Joe:
Classy.

Alyssa:
But the things that really like means something to me in my heart, um, I have had, um, several, um, clients, uh, in my coaching clients that is, who after going through, um, my living priority life, um, process and truly articulating their values and their authentic selves, um, have come back to me, you know, and either through like, you know, saying, oh, this was what happened today, you know, or blah, blah, blah, blah, blah. Um, sometime in the, in the, um, after they’re done with coaching and, and saying, and then I got the biggest gift that you have that I’ve ever gotten in my life, which was for them to say, and then I remembered who I was and how I operate at my most authentic self. And you taught me that.

Joe:
Oooo!

Alyssa:
So being able to hear people, not that what I would say, not what I would do, but rather what they… I help them know what they wanted to do, what they knew they needed to do to be their most authentic self. That is like the highest level of compliment that I think I will ever be the recipient of.

Joe:
Well, then I’ve got one more perfect sound effect. When we talk about Alyssa Mullet, professional coach, extraordinaire. *Sounds of clapping* Drop that little applause sound effect. That’s amazing. I’ve been on the receiving end of some of those I get like, what would Joe do? We, our staff talks a lot about, we see your training and your program and whatnot. And we always say, you know, what would Joe say, or what would Joe do? And so, I’ve, I’ve been on the other side of that. That’s, that’s pretty great. But the fact that they’re saying, what would I do because you’ve worked them through that internal process. That’s even more powerful.

Alyssa:
Yeah. So, what about you? I mean, you, I get to be like the…through like the…like in the periphery of sometimes watching people, you know, in real-time digest your content, your wisdom, your knowledge, that you’re imparting upon them. And then they get to like, give that compliment back to you and I get to just bask in it, but tell me what’s most meaningful for you.

Joe:
It’s funny, I’ve found this question it’s in, in a podcast interview set of questions and I thought, oh, that’s a really neat question. I want to use that as a Camaraderie Question of the Week, but I, I didn’t immediately have my answer. And, and a few minutes later it popped back into my head. So, there’s a little backstory here. Um, I was presenting at a large healthcare conference in California a couple of years ago. And as a lot of the listeners know, I love social science research and helping understand what makes us tick and bringing that into the different kinds of training that I do and trying to translate what can be some complicated research ideas, uh, into simplified, usable ways to apply them in our daily life. Um, and there, there was a book written a couple of years ago by a gentleman named Daniel Kahneman. And the book is called Thinking Fast and Slow. And it’s an absolute manifesto on understanding the shortcuts, our brains take around, um, processing emotions and reacting to people and how we assess risk. And when you read this book, you cannot help, but think you are reading about one of the smartest human beings on the face of the earth. And so, I’ve consumed a lot of Mr. Kahneman’s, uh, material over the years. Uh, he also spent a lot of years working with another researcher named Amos Tversky. And so, Daniel and Amos were kind of research partners forever. Um, uh, Michael Lewis wrote an incredible book called The Undoing Project about these two gentlemen, by the way, if you’re looking for a great read, it’s not like a science-y read, it’s a really compelling story about these two, their friendship and their work, and all of the odds that they overcame to really create the field of behavioral economics.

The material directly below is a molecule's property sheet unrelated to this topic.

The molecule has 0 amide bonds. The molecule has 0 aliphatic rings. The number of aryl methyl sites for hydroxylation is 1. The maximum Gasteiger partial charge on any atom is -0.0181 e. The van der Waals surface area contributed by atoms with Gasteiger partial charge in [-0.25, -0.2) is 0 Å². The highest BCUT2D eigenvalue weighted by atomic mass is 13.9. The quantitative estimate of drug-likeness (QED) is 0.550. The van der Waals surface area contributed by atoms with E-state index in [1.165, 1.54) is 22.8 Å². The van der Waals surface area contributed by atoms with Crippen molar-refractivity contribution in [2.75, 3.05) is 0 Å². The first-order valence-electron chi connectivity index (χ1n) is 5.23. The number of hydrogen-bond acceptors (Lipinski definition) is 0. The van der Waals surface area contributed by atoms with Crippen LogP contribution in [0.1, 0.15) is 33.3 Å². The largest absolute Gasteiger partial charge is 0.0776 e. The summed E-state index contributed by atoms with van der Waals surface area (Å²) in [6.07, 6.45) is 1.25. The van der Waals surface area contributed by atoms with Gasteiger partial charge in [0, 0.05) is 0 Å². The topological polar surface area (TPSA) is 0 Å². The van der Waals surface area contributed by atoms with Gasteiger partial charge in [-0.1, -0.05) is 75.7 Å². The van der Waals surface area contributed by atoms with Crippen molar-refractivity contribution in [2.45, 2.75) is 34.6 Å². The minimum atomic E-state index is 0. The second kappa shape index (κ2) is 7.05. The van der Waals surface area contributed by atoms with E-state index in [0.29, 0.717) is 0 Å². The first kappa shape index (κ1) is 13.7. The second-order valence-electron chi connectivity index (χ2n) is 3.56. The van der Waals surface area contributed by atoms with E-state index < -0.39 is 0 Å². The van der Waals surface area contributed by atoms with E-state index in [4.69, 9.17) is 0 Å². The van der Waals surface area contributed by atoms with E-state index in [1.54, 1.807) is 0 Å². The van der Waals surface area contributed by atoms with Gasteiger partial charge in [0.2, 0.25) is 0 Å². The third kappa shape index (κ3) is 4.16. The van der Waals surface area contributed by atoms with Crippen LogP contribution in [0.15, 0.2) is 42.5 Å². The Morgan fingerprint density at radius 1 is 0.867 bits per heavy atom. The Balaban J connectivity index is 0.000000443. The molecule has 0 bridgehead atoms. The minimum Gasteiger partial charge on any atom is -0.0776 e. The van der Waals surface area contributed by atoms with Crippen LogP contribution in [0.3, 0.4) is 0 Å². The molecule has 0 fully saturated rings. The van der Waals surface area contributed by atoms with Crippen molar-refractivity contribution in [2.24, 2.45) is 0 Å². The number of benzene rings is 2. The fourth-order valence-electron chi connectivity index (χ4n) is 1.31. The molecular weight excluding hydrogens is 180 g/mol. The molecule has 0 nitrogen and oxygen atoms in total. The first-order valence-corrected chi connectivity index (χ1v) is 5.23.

Alyssa:
Hmmm.

Joe:
Um, so check that out. If you’re looking for a really good book to read. Um, anyway, so I, I use a lot of their research in some of my training. I was doing this program in California and at the end of the program, there were a couple of people waiting in line to chat with me. And the very last person in line, uh, was a woman in her forties. And she came up to me and she said, ‘you’re not going to believe this’. She said, ‘but I know that the theories you shared with us today are based on the research of Daniel Kahneman and Amos Tversky.’ And I went, ‘yes! How did you know that?’ And she said, ‘I used to be a graduate assistant researcher for Amos.’ She said, ‘I worked with him for a couple of years, and I wanted to stand here and tell you, Joe, that I have never seen anyone take these complicated theories of social science research and explain them in such a way that was usable to an audience, and to do it so smoothly and quickly. I just had to tell you that.’ And I was speechless. I was absolutely knocked out that someone would say such a generous, kind thing to me. I’ve never forgotten it. Um, it was one of those things where it was like, okay, I haven’t, maybe I do have a knack for this. And how, how amazing that my world could intersect with their world in this very sort of not direct but direct way. Um, and so that story, that moment popped into my head. When I saw this question, what’s the best compliment you ever received and why? And I thought of her.

Alyssa: